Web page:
Emotional investments

It has happened to me before, a few times, that I got emotionally invested in a character in a book or show, and that character suddenly died, so I stopped reading or watching the series because I couldn’t handle experiencing the series without that character.

I think I have gotten better at recognizing becoming emotionally invested in a fictional character’s fictional well-being because it doesn’t seem to happen to me anymore, perhaps because now I have real people in whom I am emotionally invested, who are also emotionally invested in me.

I think that when I would get emotionally invested in fictional characters, it was a thing that protected me from feeling lonely. I don’t think there is anything inherently wrong or unhealthy about getting emotionally invested in fiction, because it can be a very valuable coping mechanism that protects a person from feeling lonely. I also think that my past emotional investments with fictional characters gave me some preparation for the possibility of bad things happening to real people I care about. It obviously won’t shield me from feeling sad or powerless, but it serves as a sobering reminder of how there are many things that are out of my control.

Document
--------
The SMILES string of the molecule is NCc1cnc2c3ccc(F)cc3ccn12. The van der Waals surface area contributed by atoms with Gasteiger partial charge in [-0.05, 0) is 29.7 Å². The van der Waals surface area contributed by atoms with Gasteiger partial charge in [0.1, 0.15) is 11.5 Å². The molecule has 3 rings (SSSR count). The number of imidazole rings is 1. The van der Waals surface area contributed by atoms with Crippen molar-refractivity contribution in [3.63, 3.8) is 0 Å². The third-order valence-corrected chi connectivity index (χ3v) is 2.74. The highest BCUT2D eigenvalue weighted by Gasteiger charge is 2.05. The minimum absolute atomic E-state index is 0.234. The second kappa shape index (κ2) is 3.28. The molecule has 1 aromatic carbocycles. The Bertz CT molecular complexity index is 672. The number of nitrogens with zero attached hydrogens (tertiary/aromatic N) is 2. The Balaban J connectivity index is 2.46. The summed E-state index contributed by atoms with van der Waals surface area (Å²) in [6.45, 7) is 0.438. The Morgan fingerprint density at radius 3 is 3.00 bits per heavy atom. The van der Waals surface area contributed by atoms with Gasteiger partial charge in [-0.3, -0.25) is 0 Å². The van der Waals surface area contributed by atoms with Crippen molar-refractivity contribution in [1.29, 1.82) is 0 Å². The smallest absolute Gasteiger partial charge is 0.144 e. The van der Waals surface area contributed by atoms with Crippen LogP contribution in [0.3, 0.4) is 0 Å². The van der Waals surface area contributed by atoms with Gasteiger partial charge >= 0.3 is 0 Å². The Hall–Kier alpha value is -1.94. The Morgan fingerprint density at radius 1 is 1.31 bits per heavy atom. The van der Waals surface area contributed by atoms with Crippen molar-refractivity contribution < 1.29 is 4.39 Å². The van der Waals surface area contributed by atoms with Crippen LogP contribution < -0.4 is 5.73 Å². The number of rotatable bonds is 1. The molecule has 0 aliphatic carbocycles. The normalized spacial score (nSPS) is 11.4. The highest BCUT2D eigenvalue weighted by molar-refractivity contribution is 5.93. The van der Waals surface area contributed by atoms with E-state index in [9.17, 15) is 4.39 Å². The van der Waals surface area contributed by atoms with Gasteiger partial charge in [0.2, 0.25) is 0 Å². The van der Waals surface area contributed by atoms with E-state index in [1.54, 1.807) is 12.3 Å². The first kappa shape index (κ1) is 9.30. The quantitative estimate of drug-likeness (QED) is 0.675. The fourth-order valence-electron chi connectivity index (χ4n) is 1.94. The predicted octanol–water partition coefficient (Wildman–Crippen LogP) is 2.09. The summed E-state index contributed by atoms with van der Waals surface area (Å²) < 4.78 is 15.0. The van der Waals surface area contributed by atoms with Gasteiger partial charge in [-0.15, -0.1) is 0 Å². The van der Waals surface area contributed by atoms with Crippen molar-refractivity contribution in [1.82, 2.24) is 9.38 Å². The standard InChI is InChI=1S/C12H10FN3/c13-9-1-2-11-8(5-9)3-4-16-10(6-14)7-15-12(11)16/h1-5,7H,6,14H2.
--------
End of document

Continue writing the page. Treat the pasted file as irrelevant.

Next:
And that’s why I don’t make judgments about people who get very emotionally invested in the fictional affairs of fictional characters.

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Talia C. Johnson

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